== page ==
Markets climbed modestly on Thursday, after reports showed a drop in jobless claims and a rise in hiring. How should investors be positioned in this environment? Robert Weissenstein, CIO for private banking-Americas at Credit Suisse, and Alison Deans, former chief investment officer at Neuberger Berman and current CNBC contributor, shared their insights.
Stock futures were slightly higher early Thursday, as European and Asian markets have rebounded strongly following yesterday’s rally in the U.S. Futures have held steady throughout the morning with their gains intact even after the flurry of economic data and retail sales reports this morning.
The chatter began weeks ago as armchair engineers brainstormed for ways to stop the torrent of oil spilling into the Gulf of Mexico: What about nuking the well? The NYT reports.
Markets are already looking ahead to Friday's jobs report, and for that reason, even more weight than usual will be given to Thursday's weekly jobless claims and ADP's private sector jobs data.
Both the S&P and Dow closed higher on Wednesday after investors rushed into the market late day and gobbled up stocks. Why now?
Stocks logged their third best day of the year Wednesday, led by energy and financials, as investors grabbed bargain shares beaten down in the prior session's selloff. A report showing pending-home sales hit a six-month high gave the market an extra boost.
In almost a flip-flop of yesterday (Tuesday), the markets posted a strong late-day rally Wednesday afternoon. The major indices finished the day up well over 2 percent, closing the session at the highs of the day — quite a contrast to yesterday’s drop at the end of the day. Leading the rally today are sectors that were noticeably beaten up yesterday...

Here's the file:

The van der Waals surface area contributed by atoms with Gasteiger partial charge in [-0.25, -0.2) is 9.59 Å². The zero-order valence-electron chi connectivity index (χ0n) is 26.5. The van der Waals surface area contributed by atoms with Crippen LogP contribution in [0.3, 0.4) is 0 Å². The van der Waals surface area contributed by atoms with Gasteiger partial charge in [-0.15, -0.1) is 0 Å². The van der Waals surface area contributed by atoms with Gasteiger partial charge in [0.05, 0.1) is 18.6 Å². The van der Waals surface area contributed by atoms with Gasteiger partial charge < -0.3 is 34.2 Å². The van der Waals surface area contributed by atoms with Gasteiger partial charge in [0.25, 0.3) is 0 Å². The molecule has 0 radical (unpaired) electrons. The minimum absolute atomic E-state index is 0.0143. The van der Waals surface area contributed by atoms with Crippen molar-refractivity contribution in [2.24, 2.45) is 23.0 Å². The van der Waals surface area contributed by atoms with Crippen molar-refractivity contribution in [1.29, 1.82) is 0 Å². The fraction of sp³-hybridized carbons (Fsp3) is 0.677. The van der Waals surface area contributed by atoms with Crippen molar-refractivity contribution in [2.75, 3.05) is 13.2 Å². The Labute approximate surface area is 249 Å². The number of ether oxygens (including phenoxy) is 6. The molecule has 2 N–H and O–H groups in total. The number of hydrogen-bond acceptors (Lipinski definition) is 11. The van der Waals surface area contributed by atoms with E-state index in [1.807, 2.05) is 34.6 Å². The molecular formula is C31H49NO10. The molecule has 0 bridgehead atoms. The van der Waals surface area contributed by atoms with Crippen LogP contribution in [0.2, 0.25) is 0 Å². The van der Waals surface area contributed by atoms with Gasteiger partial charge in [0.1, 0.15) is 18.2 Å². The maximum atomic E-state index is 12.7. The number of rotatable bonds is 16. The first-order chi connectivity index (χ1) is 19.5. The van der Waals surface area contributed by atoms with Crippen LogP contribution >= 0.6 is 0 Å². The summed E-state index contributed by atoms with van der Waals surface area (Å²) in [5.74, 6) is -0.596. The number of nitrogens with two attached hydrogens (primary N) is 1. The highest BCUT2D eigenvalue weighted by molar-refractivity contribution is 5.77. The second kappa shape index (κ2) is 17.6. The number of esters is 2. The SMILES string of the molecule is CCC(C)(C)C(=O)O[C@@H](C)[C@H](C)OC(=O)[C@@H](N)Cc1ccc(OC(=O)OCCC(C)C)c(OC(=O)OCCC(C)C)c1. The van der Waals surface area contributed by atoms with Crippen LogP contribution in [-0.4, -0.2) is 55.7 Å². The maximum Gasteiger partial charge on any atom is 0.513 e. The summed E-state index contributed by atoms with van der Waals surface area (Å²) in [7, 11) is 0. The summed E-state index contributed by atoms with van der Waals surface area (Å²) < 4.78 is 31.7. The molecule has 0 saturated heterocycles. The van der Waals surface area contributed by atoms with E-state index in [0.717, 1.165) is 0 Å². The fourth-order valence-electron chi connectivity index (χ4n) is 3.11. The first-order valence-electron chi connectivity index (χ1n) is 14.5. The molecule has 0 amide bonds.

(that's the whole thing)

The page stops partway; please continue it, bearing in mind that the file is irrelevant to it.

Since the Deepwater Horizon rig leased by BP caught fire and sank on April 20, natural gas prices have gone up, and gone down and now seem headed north again.
A day after the US Coast Guard revealed that the sinking of an oil rig licensed by BP was leaking 1,000 barrels of crude oil a day into the Gulf of Mexico, the Chicago Cubs and the Chicago White Sox announced that their interleague games would be sponsored by the oil company in what would be called the “BP Crosstown Classic.”
Stocks remained higher Wednesday, led by energy and financials, as investors grabbed bargain shares beaten down in the prior session's selloff. A report showing pending-home sales hit a six-month high gave the market an extra boost.
In 1979, an accident at Pennsylvania's Three Mile Island nuclear power plant caused a serious and lasting impact on the nuclear power industry...
Stocks bounced back Wednesday, led by energy and financials. A report showing pending-home sales hit a six-month high gave the market an extra boost.
The White House’s answer for Deepwater Horizon…Send in the lawyers! Apparently, the U.S. government has decided the best way to help BP plug the leak in the Gulf of Mexico is to open a criminal probe. ... Little wonder then why the complex collapsed and volatility surged to kick off this abbreviated trading week.
After losing steam late in the session yesterday (Tuesday), stocks had pointed to a higher open this morning. (Note: US markets did open higher, led by energy and financials.) But in a fairly rare sight, stock futures are advancing as the U.S. Dollar Index rises and commodities fall.
US stock index futures edged higher Wednesday after losses on Tuesday, though European stocks were down in early trade as risk-averse investors avoid equities on fears about the strength of the world economic recovery.
A Washington, DC company called First Line Technology has developed a product that could help in the clean up of the Gulf oil spill. It's just one of several ideas from private entrepreneurs hoping to assist in the effort.
As the broader market wrestles with BP’s unforeseeable future Scott Nations of NationShares suggests using options to hedge against the horrors and the headlines.
Late day weakness on Tuesday largely stemmed from the energy sector. Because it's such a big part of the S&P, could energy derail this bull all together?
As experts debate the sustainability of the economy's recent upswing, Mike Shinnick, portfolio manager at the four-star rated Wasatch-1st Source Long/Short Fund, said his firm is employing a value-investing strategy that combines both short- and long-term positions.
The Dow shed over 100 points, or 1 percent, after a late selloff Tuesday. It was a see-saw session as investors cheered a pair of encouraging U.S. manufacturing reports but many worries still nagged at the market.